The video for “No Beef” opens with a shot of Afrojack and Steve Aoki passed out in the back of a car, the former semiconscious with one of those giant, fruity, novelty drink containers (empty, natch) in his lap, seated next to the latter, who’s out cold, in his underwear and wearing an oversized yellow, foam, cowboy hat with a Welcome to Las Vegas placard in his lap. Yeah, so that’s how it starts. The rest of the clip is devoted to documenting how the two got that way, namely by running around Vegas, going totally hard, lighting fireworks, rocking crowds and downing shots with each other — and Chuck Liddell.


Perhaps it’s just because it’s the freshest in our minds right now, since it was just released last week, but the new Imagine Dragons video merits rating this high mostly for being super-duper fun. Not only does it sport some striking atypical aerial footage, but it stands apart even more for its efforts to depict the dudes looking like a bunch of dorks having fun rather than resorting to your usual rote rock-star pageantry.


Speaking of fun, nobody is having more fun than the 3OH!3 dudes. Witness this video for “You’re Gonna Love This,” which features the pair engaged in a game of constant one-upmanship, in various makeshift competitions, from chucking coins into each other’s drinks to sending a soccer ball down an escalator into a goal at the bottom to chipping a golf ball into a trash can from the grass in front of Planet Hollywood. As advertised, you’re gonna love this.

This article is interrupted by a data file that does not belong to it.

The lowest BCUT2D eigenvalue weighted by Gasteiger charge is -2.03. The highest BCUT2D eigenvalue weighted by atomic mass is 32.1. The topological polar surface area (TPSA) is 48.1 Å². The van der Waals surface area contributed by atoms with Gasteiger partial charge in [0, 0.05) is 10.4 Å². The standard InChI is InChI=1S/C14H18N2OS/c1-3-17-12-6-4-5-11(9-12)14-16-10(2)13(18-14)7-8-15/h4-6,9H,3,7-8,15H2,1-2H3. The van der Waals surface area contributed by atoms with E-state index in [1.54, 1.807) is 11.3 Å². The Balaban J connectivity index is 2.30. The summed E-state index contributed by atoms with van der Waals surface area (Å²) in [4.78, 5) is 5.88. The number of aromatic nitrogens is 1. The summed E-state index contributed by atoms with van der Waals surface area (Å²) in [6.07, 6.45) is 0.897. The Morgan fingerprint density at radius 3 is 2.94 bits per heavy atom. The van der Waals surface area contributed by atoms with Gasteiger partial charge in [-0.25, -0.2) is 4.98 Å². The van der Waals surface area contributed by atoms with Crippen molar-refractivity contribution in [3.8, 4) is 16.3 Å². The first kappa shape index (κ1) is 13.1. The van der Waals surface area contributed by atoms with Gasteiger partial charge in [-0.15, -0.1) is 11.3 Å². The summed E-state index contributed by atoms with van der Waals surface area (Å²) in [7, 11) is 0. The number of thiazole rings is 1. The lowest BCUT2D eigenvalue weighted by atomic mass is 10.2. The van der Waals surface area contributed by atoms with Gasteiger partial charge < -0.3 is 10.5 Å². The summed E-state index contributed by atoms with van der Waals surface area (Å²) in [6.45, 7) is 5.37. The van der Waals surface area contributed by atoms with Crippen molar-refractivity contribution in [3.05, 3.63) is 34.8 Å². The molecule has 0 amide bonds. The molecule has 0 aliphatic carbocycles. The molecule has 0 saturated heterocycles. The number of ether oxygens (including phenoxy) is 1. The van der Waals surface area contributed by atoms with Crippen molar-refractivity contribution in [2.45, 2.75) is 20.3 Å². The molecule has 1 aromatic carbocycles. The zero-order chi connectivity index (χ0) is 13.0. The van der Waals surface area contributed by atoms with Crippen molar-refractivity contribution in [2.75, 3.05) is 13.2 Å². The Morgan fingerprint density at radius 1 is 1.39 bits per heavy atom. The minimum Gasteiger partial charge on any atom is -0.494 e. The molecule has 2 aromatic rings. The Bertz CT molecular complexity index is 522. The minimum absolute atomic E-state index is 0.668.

No self-respecting Las Vegas-themed list would be complete without the Killers, one of this town’s most celebrated exports. Opening up with the prototypical aerial, time-lapse shot, this one isn’t exactly carving out new ground aesthetically. Just the same, there’s some noteworthy cinematic moments, such as opting to shoot a reflection of Brandon Flowers inside a room overlooking the Strip, making him appear ghostlike, as opposed to filming him straight on. Nice touch. Add to that a simple yet satisfying storyline that pivots on a young couple meeting by happenstance. The guy then convinces the gal, who’s working as a maid, to skip out on her shift for a night of romance. Bonus points for having the couple sing “Shot at the Night” at karaoke. (Postscript: We could’ve easily included “All the Things I’ve Done” to this list, as well, but this is the better of the two.)


This is probably an obvious pick, perhaps even cliched, but fact is, nearly three decades later this one still strikes a chord. There’s a inherent sense of romanticism attached to this clip. It’s the reason why, to this very day, every time we find ourselves on Fremont we think of this clip and feel a little like a rock star.

Honorable mention: Although not exactly a music video, the “Confessions” clip from Steely Dan’s bonus DVD for “Everything Must Go” is quite entertaining. Clocking in at just over 20 minutes, the footage finds the two men of Steely Dan riding around Vegas in the back of a cab, chatting up random strangers, “Taxicab Confessions” style. If you’ve got time to kill, have at it.